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Shipyard history

Cantiere Navale Triestino (CNT) was founded in Monfalcone on April 3, 1908 by the Cosulich’s, a family of shipowners. Until then, their company – Unione Austriaca di Navigazione – used to order new ships from UK shipyards, which were at the forefront in the field. They decided to open their own shipyard after the 1907 Act, by which the Austro- Hungarian Government encouraged shipbuilding within the empire. They found the perfect location in the area of Panzano. The Cosulich bought the land from contracting companies Faccanoni and Adriatica, which had excavated some basins there to recover the earth required for the construction of the port of Trieste. Bordered by the Valentinis Canal, filled with fresh water coming from the Dottori Canal, this area made it possible to outfit ships while ensuring that the hulls were perfectly preserved.

The residential district of Panzano was created in 1908 by the Cosulich brothers to house shipyard workers. In 1913 a first hypothesis of a workers’ village was formulated by the Associazione Edile di Utilità Pubblica, with plans by engineer Dante Fornasir.

The Monfalcone area was directly involved in World War I, which broke out in July 1914, after Italy went to war against Austria, on May 24, 1915. Part of the population was evacuated, many workers were enrolled in the Austro-Hungarian army, while some machinery from the Cantiere Navale Triestino (CNT) were moved to Budapest so as to not stop all production. There was a bloody battle between the Karst region and the Isonzo and Monfalcone got stuck in the middle. The Italian army entered the city on June 9, 1915, while the violent Austrian bombing was just beginning, destroying the city and the shipyard in the following months. When Austrian troops reoccupied the region after the battle of Caporetto (October 1917), the Cosulich family asked the government for compensation for war damages. However, while the paperwork was still being processed, Italy won the war (4 November 1918).

In June 1930, with the establishment of the Cantieri Riuniti dell’Adriatico (CRDA), an association of shipyards in Monfalcone, Trieste and Muggia, the proprietary connection between the shipyard and the Cosulich family came to an end. After two years, with the merging of the three main national shipping companies and the establishment of Società Italia, the family from Lošinj lost control of its own shipping company (although it remained somewhat independent until 1937). However, the years between the two wars were very successful for the Monfalcone shipyard, which stood out in both the military field (with submarines) and in the civil field, being the only Italian shipyard to receive many orders from abroad, the most prestigious of which was the ocean liner Stockholm.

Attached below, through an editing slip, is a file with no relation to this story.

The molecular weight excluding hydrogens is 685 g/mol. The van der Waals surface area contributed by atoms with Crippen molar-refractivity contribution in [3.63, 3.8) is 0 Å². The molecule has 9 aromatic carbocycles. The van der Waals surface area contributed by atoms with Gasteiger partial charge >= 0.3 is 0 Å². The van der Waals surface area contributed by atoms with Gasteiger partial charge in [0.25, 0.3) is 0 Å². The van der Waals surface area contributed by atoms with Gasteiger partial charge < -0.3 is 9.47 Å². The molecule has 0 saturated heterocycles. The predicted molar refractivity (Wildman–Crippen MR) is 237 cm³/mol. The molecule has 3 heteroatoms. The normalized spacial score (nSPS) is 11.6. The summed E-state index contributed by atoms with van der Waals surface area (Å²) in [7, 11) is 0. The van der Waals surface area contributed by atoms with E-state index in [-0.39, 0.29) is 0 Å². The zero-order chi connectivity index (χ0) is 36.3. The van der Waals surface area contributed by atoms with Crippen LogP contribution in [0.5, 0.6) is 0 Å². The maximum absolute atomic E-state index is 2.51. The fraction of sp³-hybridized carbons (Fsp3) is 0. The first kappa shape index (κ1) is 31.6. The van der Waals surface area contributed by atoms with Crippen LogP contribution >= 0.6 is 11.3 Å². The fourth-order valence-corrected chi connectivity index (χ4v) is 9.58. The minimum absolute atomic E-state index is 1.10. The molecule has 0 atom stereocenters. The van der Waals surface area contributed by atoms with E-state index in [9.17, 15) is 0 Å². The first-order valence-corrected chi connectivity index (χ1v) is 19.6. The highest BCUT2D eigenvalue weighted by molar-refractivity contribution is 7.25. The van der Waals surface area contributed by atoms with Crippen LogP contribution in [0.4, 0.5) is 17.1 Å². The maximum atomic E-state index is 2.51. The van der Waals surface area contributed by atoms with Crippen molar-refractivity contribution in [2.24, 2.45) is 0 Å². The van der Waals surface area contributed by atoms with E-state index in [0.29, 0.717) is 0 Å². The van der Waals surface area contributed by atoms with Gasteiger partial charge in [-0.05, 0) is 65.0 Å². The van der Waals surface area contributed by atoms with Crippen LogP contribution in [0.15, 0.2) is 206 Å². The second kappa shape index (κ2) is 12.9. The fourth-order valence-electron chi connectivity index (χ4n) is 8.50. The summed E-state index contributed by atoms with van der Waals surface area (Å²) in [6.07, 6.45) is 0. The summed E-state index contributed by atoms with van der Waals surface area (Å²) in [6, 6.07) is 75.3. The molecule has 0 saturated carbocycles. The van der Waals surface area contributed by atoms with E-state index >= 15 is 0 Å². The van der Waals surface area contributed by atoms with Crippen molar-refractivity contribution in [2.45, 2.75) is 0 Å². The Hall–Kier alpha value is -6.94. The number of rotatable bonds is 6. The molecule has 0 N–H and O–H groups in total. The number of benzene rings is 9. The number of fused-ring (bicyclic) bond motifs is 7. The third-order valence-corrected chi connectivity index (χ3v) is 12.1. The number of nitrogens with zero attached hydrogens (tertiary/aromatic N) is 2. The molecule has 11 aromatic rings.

In 1966, Italy’s two main shipbuilding groups, Ansaldo and CRDA, were merged into Italcantieri, the new company run by IRI. This led to the implementation of the Interministerial Committee for economic planning (CIPE), involving a rationalisation of the shipbuilding industry. As for the Trieste shipyards, the Arsenal was revived following a merger with the San Marco shipyard. The new Arsenale Triestino-San Marco (ATSM) was only intended for ship repairs and conversions, marking the end of the construction business. By contrast, the CIPE plan provided for an expansion of the Monfalcone shipyard into the Giulia area, which led to a significant renewal of facilities and equipment, also favoured by the growing demand for large tankers.

In 1984, Fincantieri was transformed from a financial institution into an operating company. All public shipyards were merged into a national shipbuilding giant, with the purpose to rationalise the sector by looking for new opportunities that would ensure continuous work. Unable to compete with Far-Eastern shipbuilders in the construction of merchant ships, the only option for the Italian shipbuilding industry was to craft high-tech ships. Hence it was decided to focus on cruise ships, an emerging industry with great potential for development.